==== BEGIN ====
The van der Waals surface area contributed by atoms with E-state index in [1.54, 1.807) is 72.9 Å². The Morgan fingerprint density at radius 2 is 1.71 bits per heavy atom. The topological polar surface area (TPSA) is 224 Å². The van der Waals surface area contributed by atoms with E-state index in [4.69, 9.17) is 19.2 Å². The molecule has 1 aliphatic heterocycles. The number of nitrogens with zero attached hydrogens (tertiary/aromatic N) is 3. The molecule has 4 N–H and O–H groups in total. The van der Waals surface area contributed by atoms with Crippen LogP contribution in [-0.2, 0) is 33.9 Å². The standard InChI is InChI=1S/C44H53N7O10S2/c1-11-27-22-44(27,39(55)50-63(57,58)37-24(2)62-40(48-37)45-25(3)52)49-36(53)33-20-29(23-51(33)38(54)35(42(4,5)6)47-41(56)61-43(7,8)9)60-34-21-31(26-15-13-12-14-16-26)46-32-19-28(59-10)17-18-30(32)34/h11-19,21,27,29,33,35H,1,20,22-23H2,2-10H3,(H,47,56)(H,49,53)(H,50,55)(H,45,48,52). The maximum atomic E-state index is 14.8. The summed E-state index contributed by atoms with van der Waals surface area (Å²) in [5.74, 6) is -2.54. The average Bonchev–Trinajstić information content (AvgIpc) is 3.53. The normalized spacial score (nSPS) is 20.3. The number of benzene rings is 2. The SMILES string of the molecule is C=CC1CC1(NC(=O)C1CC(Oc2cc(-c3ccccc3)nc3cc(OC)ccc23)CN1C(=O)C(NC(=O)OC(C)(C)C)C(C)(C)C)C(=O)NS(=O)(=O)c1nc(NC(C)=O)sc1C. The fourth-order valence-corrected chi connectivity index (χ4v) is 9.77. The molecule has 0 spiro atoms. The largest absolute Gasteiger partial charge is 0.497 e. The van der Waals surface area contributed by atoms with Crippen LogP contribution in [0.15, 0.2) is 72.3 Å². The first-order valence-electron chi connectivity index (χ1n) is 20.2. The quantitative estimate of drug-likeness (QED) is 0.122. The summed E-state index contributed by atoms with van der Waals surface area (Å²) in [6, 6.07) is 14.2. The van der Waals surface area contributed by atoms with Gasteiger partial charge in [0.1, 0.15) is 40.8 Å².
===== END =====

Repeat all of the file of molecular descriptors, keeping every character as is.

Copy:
The van der Waals surface area contributed by atoms with E-state index in [1.54, 1.807) is 72.9 Å². The Morgan fingerprint density at radius 2 is 1.71 bits per heavy atom. The topological polar surface area (TPSA) is 224 Å². The van der Waals surface area contributed by atoms with E-state index in [4.69, 9.17) is 19.2 Å². The molecule has 1 aliphatic heterocycles. The number of nitrogens with zero attached hydrogens (tertiary/aromatic N) is 3. The molecule has 4 N–H and O–H groups in total. The van der Waals surface area contributed by atoms with Crippen LogP contribution in [-0.2, 0) is 33.9 Å². The standard InChI is InChI=1S/C44H53N7O10S2/c1-11-27-22-44(27,39(55)50-63(57,58)37-24(2)62-40(48-37)45-25(3)52)49-36(53)33-20-29(23-51(33)38(54)35(42(4,5)6)47-41(56)61-43(7,8)9)60-34-21-31(26-15-13-12-14-16-26)46-32-19-28(59-10)17-18-30(32)34/h11-19,21,27,29,33,35H,1,20,22-23H2,2-10H3,(H,47,56)(H,49,53)(H,50,55)(H,45,48,52). The maximum atomic E-state index is 14.8. The summed E-state index contributed by atoms with van der Waals surface area (Å²) in [5.74, 6) is -2.54. The average Bonchev–Trinajstić information content (AvgIpc) is 3.53. The normalized spacial score (nSPS) is 20.3. The number of benzene rings is 2. The SMILES string of the molecule is C=CC1CC1(NC(=O)C1CC(Oc2cc(-c3ccccc3)nc3cc(OC)ccc23)CN1C(=O)C(NC(=O)OC(C)(C)C)C(C)(C)C)C(=O)NS(=O)(=O)c1nc(NC(C)=O)sc1C. The fourth-order valence-corrected chi connectivity index (χ4v) is 9.77. The molecule has 0 spiro atoms. The largest absolute Gasteiger partial charge is 0.497 e. The van der Waals surface area contributed by atoms with Crippen LogP contribution in [0.15, 0.2) is 72.3 Å². The first-order valence-electron chi connectivity index (χ1n) is 20.2. The quantitative estimate of drug-likeness (QED) is 0.122. The summed E-state index contributed by atoms with van der Waals surface area (Å²) in [6, 6.07) is 14.2. The van der Waals surface area contributed by atoms with Gasteiger partial charge in [0.1, 0.15) is 40.8 Å².